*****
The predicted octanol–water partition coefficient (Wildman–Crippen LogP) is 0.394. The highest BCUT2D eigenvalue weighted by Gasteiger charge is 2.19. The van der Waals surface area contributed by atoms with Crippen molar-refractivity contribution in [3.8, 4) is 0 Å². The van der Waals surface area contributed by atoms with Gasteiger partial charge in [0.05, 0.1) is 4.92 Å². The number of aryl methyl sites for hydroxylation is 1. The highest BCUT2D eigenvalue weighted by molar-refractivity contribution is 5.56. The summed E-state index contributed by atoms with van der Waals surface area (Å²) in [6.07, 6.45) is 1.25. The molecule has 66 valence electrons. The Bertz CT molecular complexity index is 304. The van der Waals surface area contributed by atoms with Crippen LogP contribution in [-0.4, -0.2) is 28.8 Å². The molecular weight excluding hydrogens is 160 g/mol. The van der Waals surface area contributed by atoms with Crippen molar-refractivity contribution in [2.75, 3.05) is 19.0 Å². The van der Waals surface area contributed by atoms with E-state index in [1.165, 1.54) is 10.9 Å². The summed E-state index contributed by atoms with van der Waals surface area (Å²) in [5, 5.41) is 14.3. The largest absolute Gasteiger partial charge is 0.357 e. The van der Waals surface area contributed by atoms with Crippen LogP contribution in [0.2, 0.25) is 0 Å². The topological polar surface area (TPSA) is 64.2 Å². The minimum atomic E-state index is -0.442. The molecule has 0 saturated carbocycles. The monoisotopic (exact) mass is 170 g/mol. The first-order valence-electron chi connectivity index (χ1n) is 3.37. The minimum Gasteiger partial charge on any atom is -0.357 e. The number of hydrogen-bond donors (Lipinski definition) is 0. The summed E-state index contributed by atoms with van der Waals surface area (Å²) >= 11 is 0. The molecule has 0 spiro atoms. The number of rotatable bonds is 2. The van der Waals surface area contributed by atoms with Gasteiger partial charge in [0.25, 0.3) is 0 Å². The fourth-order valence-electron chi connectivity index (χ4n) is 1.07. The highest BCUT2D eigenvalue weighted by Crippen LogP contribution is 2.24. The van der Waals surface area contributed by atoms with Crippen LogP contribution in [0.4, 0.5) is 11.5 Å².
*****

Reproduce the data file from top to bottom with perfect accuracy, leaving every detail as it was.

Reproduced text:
The predicted octanol–water partition coefficient (Wildman–Crippen LogP) is 0.394. The highest BCUT2D eigenvalue weighted by Gasteiger charge is 2.19. The van der Waals surface area contributed by atoms with Crippen molar-refractivity contribution in [3.8, 4) is 0 Å². The van der Waals surface area contributed by atoms with Gasteiger partial charge in [0.05, 0.1) is 4.92 Å². The number of aryl methyl sites for hydroxylation is 1. The highest BCUT2D eigenvalue weighted by molar-refractivity contribution is 5.56. The summed E-state index contributed by atoms with van der Waals surface area (Å²) in [6.07, 6.45) is 1.25. The molecule has 66 valence electrons. The Bertz CT molecular complexity index is 304. The van der Waals surface area contributed by atoms with Crippen LogP contribution in [-0.4, -0.2) is 28.8 Å². The molecular weight excluding hydrogens is 160 g/mol. The van der Waals surface area contributed by atoms with Crippen molar-refractivity contribution in [2.75, 3.05) is 19.0 Å². The van der Waals surface area contributed by atoms with E-state index in [1.165, 1.54) is 10.9 Å². The summed E-state index contributed by atoms with van der Waals surface area (Å²) in [5, 5.41) is 14.3. The largest absolute Gasteiger partial charge is 0.357 e. The van der Waals surface area contributed by atoms with Crippen LogP contribution in [0.2, 0.25) is 0 Å². The topological polar surface area (TPSA) is 64.2 Å². The minimum atomic E-state index is -0.442. The molecule has 0 saturated carbocycles. The monoisotopic (exact) mass is 170 g/mol. The first-order valence-electron chi connectivity index (χ1n) is 3.37. The minimum Gasteiger partial charge on any atom is -0.357 e. The number of hydrogen-bond donors (Lipinski definition) is 0. The summed E-state index contributed by atoms with van der Waals surface area (Å²) >= 11 is 0. The molecule has 0 spiro atoms. The number of rotatable bonds is 2. The van der Waals surface area contributed by atoms with Gasteiger partial charge in [0.25, 0.3) is 0 Å². The fourth-order valence-electron chi connectivity index (χ4n) is 1.07. The highest BCUT2D eigenvalue weighted by Crippen LogP contribution is 2.24. The van der Waals surface area contributed by atoms with Crippen LogP contribution in [0.4, 0.5) is 11.5 Å².